It’s likely that elevated intracranial pressure (ICP) and associated visual disturbances due to microgravity exposure are serious health risks for astronauts. Furthermore, this is an even greater concern for potential longer duration missions such as to the moon or Mars where decreased vision may impact mission performance and may even require early mission termination. Permanent visual losses may result in lifetime disability issues. Almost certainly, during long-term flights, as the hydrostatic pressure gradients due to gravity are abolished with resultant large cephalad fluid shifts, an intracranial adaptive response occurs. Thus direct measurements of cerebral fluid shifts and cerebral hemodynamics as proposed in this study allowed investigators to more fully characterize the intracranial compartment guiding the development of preventive measures, such as specific pharmacological countermeasures, to combat the development and sequelae of increased ICP during future missions.
Idiopathic intracranial hypertension, or pseudotumor cerebri, is a poorly understood clinical condition of unknown etiology. It has a reported incidence of between one and five cases per 100,000 people in the general population, although the true incidence may be larger. There is a strong female predominance. Patients typically present with disabling headaches and vision changes. In more extreme cases, injury to the optic nerve can occur and patients can experience vision loss. Upon testing, these patients have increased intracranial pressure and swelling of the optic nerves. Similar symptoms can occur in astronauts following long-term space flight. This study provided a unique opportunity to investigate the underlying pathophysiology of abnormal intracranial pressure regulation which was applicable to those who suffer from this Earth-based condition. This research also shed light on the pathophysiology of other Earth-based disease processes associated with abnormal cerebral spinal fluid (CSF) flow or venous outflow obstruction such as obstructive hydrocephalus, normal pressure hydrocephalus and multiple sclerosis, and pathologies associated with altered cerebral autoregulation such as traumatic brain injury.
This data served as the basis for the development of fundamental theories describing intracranial adaptation to microgravity. It helped establish a risk stratification strategy based on intracranial anatomy, dural venous sinus and jugular vessel outflow, and cerebral vascular autoregulation. Importantly, it served as a basis for interpretation of in-flight data collected via other techniques such as ultrasound, the primary in-flight imaging modality.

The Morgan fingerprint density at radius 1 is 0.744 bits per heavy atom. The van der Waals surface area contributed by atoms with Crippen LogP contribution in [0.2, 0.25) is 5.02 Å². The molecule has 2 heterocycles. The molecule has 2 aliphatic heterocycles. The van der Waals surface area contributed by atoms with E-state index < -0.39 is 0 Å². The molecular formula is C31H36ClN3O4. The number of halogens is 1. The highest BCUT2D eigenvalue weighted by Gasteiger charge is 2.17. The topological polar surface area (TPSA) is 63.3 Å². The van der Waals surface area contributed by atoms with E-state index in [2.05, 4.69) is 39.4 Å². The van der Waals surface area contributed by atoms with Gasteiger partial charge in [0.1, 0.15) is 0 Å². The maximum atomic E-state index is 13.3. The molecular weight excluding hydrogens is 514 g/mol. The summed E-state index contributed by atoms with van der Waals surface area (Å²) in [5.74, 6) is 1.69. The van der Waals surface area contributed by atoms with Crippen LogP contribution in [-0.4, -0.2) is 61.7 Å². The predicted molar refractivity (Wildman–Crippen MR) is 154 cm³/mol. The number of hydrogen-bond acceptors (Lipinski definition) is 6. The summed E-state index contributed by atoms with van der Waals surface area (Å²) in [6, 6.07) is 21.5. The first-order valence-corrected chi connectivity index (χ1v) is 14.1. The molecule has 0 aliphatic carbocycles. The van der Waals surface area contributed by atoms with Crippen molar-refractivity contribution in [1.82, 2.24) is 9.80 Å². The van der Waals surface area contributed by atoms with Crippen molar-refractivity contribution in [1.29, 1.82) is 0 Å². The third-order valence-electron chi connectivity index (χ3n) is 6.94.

As hypercapnia is a potent cerebrovasodilator, investigators hypothesized that HDT+CO2 would result in an increase in cerebral blood flow. Instead they found the opposite. By bed rest day 7 there was a 25.1% global decrease in cerebral blood flow compared with baseline.
Additionally, there was a significant time-by-SANS interaction indicating that the change in perfusion over time varied as a function SANS status. The non-SANS group significantly decreased perfusion between BDC-13 and between measurements at baseline and HDT29.
The SANS group significantly decreased perfusion between baseline and HDT7. However, they then experienced a significant increase in perfusion at HDT29 compared with HDT7. At HDT7, there was a strong trend for the SANS group to have decreased perfusion values compared with the non-SANS group. At HDT29, the SANS group had significantly greater perfusion than the non-SANS group.
These results represent the first MRI assessment of cerebral perfusion in a space flight analog. In this study, investigators showed that the combination of strict HDT along with chronic 0.5% CO2 results in altered cerebral perfusion that is SANS dependent. These results underscore the need for further studies to determine if the changes in perfusion documented here are clinically relevant, whether or not similar changes occur during space flight, and whether or not altered perfusion contributes to the development of SANS or headaches among astronauts.
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